The small, locally owned Dini's chain, which long ran the historic McDini's on Market Street, has moved up-country and upscale by opening the new Dini's By-The-Sea in Carlsbad.
The old McDini's, founded in 1890, was San Diego's oldest bar, and generations of former patrons recall its corned beef sandwiches with wistful affection. While the new place has none of the funky charm of the old McDini's, and none of the lived-in feel of Dini's flagship eatery in Del Mar, it nicely projects its own personality, which comes from its laid-back clientele and location across from the sand and surf.
The restaurant occupies airy, brightly decorated quarters in a newly constructed time-share resort, and the service, interestingly enough, is relatively more attentive and less given to cloying bonhomie than at places on the sandier side of the coastal highway.
A Pleasant View
The view is pleasant but not overwhelming, which means the management has to pay more attention to what goes on the plate than do those beachside restaurants that basically rent tables by the hour. This attention seems somewhat distracted, however, by a lively bar scene, and, as a result, some dishes make the cut and others don't.
Rather like the script of a 1960s beach party movie that has been updated and re-shot for an '80s audience, the menu is a pretty familiar compendium of California's indigenous and unique beach cuisine, with new twists (such as fish available in "Cajun" and Szechuan adaptations) added as a tip of the cap to a slightly hipper generation.
An example of the old style would be the light brown rice pilaf that can garnish any entree and is ubiquitous at beach restaurants from Point Loma to Monterey. No matter where it is served, it always tastes the same--as though it were originally concocted by someone who had no immense affection for rice. Examples of new classics (a beguiling oxymoron ever applicable in the restaurant biz) would be the calamari fingers and sashimi plate offered as appetizers.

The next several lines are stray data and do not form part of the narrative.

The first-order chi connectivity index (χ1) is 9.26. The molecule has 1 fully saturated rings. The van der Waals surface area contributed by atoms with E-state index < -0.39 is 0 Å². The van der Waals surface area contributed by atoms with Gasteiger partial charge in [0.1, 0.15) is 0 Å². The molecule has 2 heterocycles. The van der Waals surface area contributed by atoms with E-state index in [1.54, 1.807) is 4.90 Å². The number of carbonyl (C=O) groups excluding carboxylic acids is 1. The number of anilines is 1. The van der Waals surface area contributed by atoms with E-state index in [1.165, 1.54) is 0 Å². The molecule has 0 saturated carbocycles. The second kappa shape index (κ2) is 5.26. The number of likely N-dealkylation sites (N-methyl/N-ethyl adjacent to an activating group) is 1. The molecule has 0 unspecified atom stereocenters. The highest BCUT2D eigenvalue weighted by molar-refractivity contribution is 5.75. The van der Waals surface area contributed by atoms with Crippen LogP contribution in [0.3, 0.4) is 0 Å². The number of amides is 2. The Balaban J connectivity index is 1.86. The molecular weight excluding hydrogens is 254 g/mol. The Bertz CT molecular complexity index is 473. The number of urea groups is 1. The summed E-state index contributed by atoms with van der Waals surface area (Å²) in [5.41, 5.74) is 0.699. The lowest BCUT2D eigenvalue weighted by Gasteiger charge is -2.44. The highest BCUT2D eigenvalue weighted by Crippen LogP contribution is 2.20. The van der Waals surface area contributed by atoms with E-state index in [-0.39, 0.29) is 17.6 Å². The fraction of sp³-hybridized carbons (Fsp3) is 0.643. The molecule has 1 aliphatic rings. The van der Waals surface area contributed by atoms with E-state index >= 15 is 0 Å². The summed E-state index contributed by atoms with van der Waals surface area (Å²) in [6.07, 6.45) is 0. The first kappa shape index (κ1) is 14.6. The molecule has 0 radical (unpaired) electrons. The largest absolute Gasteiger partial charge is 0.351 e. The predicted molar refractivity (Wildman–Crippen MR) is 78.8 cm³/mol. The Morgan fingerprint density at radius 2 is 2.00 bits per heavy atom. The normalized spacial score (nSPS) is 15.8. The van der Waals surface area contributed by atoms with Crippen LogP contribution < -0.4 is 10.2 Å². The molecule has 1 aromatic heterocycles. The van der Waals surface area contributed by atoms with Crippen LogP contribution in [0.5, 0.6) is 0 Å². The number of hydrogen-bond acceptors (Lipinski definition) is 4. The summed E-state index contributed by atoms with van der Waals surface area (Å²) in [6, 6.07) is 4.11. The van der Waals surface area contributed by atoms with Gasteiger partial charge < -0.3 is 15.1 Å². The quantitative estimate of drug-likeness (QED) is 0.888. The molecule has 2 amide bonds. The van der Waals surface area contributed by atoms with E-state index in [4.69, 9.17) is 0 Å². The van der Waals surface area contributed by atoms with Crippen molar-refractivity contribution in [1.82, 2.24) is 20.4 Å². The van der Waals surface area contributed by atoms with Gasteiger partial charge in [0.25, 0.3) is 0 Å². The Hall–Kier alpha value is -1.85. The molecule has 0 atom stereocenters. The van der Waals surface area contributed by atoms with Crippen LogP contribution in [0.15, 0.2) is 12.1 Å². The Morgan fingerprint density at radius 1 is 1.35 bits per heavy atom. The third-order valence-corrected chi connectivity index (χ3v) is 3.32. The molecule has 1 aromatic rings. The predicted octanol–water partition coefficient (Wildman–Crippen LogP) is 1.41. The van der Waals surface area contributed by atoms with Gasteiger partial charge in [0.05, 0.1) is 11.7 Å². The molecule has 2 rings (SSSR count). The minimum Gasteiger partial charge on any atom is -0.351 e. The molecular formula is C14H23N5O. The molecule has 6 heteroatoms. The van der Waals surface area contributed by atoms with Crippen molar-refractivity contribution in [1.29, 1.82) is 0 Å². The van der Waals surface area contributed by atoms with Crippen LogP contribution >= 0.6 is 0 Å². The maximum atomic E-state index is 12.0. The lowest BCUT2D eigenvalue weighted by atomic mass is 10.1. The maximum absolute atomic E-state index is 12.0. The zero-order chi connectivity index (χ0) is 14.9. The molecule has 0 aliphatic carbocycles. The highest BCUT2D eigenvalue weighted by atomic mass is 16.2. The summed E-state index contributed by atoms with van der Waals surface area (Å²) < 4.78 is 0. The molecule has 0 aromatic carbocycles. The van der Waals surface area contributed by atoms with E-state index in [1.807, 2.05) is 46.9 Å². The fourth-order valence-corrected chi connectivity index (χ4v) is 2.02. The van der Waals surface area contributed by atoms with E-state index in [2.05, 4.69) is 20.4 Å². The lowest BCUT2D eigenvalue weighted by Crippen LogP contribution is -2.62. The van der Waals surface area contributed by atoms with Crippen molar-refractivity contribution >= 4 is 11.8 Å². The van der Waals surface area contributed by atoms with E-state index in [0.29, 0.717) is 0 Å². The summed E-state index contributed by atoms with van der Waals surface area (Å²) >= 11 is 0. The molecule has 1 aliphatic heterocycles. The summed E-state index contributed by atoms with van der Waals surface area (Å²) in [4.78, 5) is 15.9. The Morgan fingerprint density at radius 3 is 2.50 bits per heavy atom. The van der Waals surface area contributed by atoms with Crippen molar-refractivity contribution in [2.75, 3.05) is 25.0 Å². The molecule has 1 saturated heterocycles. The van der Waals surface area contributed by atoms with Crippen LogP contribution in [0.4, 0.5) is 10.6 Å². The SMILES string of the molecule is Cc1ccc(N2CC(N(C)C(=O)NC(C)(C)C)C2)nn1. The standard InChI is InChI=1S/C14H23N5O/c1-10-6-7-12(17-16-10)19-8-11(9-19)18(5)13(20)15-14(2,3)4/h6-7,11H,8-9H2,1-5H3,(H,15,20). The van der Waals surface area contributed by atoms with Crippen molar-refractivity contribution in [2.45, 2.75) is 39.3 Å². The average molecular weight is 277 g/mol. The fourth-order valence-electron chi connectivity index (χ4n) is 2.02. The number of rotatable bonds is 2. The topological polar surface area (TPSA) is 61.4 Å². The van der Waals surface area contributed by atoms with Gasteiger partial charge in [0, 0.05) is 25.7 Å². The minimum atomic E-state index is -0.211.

The appetizer list includes many things that would go down just as easily at the bar as at the table, such as oyster shooters, ceviche and potato skins. The Cajun shrimp, derived from the phony new school of purported Louisiana cooking that is virtually without virtue, were not a steal at $6.95. Basted with a rather sad mixture of oil and cayenne pepper, these large, plump prawns (in themselves first-rate and worthier of better treatment) were somewhat burned on the grill and had a decidedly unpleasant taste. Used with other seasonings, cayenne can act as a catalyst and make flavors blossom; by itself, it is merely a source of heat.
The situation improves with the soup-or-salad course included in the price of entrees. Salad plates brim with a generous selection of honest greens and vegetables, garnished with croutons made from rolls left over from the tasty assortments served in the bread baskets. For a particularly tasty do-it-yourself dressing, ask for crumbled blue cheese and cruets of oil and vinegar.
The soups tend to be of the thick, creamy variety common in beach cookery, and run to such interesting varieties as velvety Cheddar cheese garnished with florets of broccoli and cauliflower. (Were the proportions of soup to vegetables reversed, this soup would become a perfectly acceptable version of vegetables in cheese sauce.)
Daily Roster of Fresh Fish
The entree list is at its most impressive with the daily roster of fresh fish, which usually offers about eight or nine chosen from a revolving list of 15. Recent choices include salmon, baby coho salmon (which can be very nice indeed), sea bass, ahi, ono, shark, halibut and swordfish. At the guest's command, any of them will be baked or broiled or finished in Cajun or Szechuan styles. The Cajun was not attempted for reasons already stated, nor was the Szechuan, because Chinese food rarely is successful outside Chinese kitchens.
A broiled swordfish steak was a happy experience, however, because it was cut to just the right thickness and finished with a crisp crust and juicy interior. As a surprise addition, it was dressed with a beurre blanc (French butter sauce) that the kitchen handled relatively gracefully. It used to be that beach restaurants served a beach version of sauce bearnaise, usually spelled bernaise and usually about as Gallic as Camp Pendleton; the lighter cooking style recently introduced by top French restaurants largely has replaced the heavier bearnaise with various beurre blancs , and it is most interesting to find a beach place following suit.
The seafood list continues in an ambitious mood with various shellfish sautes, such as shrimp in a garlicky cream sauce, and a blend of lobster, crab and shrimp finished with wine, saffron, garlic and tomato, the whole poured over a bed of pasta.